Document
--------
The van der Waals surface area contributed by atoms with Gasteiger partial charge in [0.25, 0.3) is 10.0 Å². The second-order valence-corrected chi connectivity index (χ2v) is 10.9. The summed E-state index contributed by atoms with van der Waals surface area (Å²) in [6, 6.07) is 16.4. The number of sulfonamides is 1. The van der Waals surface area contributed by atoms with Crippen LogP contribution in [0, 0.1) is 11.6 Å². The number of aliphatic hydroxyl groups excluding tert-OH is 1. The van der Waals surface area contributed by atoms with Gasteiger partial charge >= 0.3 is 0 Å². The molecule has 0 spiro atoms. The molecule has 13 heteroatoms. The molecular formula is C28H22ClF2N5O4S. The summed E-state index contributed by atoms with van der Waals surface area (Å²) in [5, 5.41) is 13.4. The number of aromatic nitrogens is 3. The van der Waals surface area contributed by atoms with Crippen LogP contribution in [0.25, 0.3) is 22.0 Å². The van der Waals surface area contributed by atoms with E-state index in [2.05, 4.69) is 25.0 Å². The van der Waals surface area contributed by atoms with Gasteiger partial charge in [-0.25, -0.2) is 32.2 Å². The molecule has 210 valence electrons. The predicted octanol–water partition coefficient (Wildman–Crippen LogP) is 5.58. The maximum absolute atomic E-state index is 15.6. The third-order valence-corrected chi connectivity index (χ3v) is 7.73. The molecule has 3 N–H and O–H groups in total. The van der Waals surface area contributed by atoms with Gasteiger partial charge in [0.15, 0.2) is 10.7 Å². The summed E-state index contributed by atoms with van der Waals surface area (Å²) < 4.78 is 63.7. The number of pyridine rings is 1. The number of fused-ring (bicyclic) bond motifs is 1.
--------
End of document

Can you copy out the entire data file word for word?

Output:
The van der Waals surface area contributed by atoms with Gasteiger partial charge in [0.25, 0.3) is 10.0 Å². The second-order valence-corrected chi connectivity index (χ2v) is 10.9. The summed E-state index contributed by atoms with van der Waals surface area (Å²) in [6, 6.07) is 16.4. The number of sulfonamides is 1. The van der Waals surface area contributed by atoms with Crippen LogP contribution in [0, 0.1) is 11.6 Å². The number of aliphatic hydroxyl groups excluding tert-OH is 1. The van der Waals surface area contributed by atoms with Gasteiger partial charge >= 0.3 is 0 Å². The molecule has 0 spiro atoms. The molecule has 13 heteroatoms. The molecular formula is C28H22ClF2N5O4S. The summed E-state index contributed by atoms with van der Waals surface area (Å²) in [5, 5.41) is 13.4. The number of aromatic nitrogens is 3. The van der Waals surface area contributed by atoms with Crippen LogP contribution in [0.25, 0.3) is 22.0 Å². The van der Waals surface area contributed by atoms with E-state index in [2.05, 4.69) is 25.0 Å². The van der Waals surface area contributed by atoms with Gasteiger partial charge in [-0.25, -0.2) is 32.2 Å². The molecule has 210 valence electrons. The predicted octanol–water partition coefficient (Wildman–Crippen LogP) is 5.58. The maximum absolute atomic E-state index is 15.6. The third-order valence-corrected chi connectivity index (χ3v) is 7.73. The molecule has 3 N–H and O–H groups in total. The van der Waals surface area contributed by atoms with Gasteiger partial charge in [0.15, 0.2) is 10.7 Å². The summed E-state index contributed by atoms with van der Waals surface area (Å²) < 4.78 is 63.7. The number of pyridine rings is 1. The number of fused-ring (bicyclic) bond motifs is 1.